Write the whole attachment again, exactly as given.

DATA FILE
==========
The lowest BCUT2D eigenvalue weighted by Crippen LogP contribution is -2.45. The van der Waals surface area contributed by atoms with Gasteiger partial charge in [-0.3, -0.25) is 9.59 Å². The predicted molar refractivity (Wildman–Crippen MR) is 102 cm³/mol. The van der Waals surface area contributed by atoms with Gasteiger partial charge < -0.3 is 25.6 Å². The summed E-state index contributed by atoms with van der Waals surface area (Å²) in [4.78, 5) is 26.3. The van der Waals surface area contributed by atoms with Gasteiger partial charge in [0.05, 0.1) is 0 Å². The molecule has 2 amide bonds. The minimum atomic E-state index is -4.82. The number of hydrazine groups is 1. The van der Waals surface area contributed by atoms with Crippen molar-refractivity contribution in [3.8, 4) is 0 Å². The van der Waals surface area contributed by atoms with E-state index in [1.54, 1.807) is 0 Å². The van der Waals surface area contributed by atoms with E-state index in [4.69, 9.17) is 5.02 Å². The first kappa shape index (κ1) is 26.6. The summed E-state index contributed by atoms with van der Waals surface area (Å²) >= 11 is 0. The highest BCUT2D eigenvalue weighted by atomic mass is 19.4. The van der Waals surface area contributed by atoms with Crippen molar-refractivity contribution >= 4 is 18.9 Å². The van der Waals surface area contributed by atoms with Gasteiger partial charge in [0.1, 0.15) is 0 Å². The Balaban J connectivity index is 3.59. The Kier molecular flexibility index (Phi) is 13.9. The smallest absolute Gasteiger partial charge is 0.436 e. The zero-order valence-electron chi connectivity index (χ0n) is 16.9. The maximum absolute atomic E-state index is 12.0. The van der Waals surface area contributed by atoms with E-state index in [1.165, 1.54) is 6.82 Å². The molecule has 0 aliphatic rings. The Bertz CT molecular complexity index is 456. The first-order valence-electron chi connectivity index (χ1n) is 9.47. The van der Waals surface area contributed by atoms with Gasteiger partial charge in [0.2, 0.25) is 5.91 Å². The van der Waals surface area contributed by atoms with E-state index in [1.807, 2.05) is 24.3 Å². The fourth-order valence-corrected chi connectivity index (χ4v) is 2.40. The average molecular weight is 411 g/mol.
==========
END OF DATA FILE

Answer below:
The lowest BCUT2D eigenvalue weighted by Crippen LogP contribution is -2.45. The van der Waals surface area contributed by atoms with Gasteiger partial charge in [-0.3, -0.25) is 9.59 Å². The predicted molar refractivity (Wildman–Crippen MR) is 102 cm³/mol. The van der Waals surface area contributed by atoms with Gasteiger partial charge < -0.3 is 25.6 Å². The summed E-state index contributed by atoms with van der Waals surface area (Å²) in [4.78, 5) is 26.3. The van der Waals surface area contributed by atoms with Gasteiger partial charge in [0.05, 0.1) is 0 Å². The molecule has 2 amide bonds. The minimum atomic E-state index is -4.82. The number of hydrazine groups is 1. The van der Waals surface area contributed by atoms with Crippen molar-refractivity contribution in [3.8, 4) is 0 Å². The van der Waals surface area contributed by atoms with E-state index in [1.54, 1.807) is 0 Å². The van der Waals surface area contributed by atoms with E-state index in [4.69, 9.17) is 5.02 Å². The first kappa shape index (κ1) is 26.6. The summed E-state index contributed by atoms with van der Waals surface area (Å²) >= 11 is 0. The highest BCUT2D eigenvalue weighted by atomic mass is 19.4. The van der Waals surface area contributed by atoms with Crippen molar-refractivity contribution >= 4 is 18.9 Å². The van der Waals surface area contributed by atoms with Gasteiger partial charge in [0.1, 0.15) is 0 Å². The Balaban J connectivity index is 3.59. The Kier molecular flexibility index (Phi) is 13.9. The smallest absolute Gasteiger partial charge is 0.436 e. The zero-order valence-electron chi connectivity index (χ0n) is 16.9. The maximum absolute atomic E-state index is 12.0. The van der Waals surface area contributed by atoms with E-state index in [1.165, 1.54) is 6.82 Å². The molecule has 0 aliphatic rings. The Bertz CT molecular complexity index is 456. The first-order valence-electron chi connectivity index (χ1n) is 9.47. The van der Waals surface area contributed by atoms with Gasteiger partial charge in [0.2, 0.25) is 5.91 Å². The van der Waals surface area contributed by atoms with E-state index in [1.807, 2.05) is 24.3 Å². The fourth-order valence-corrected chi connectivity index (χ4v) is 2.40. The average molecular weight is 411 g/mol.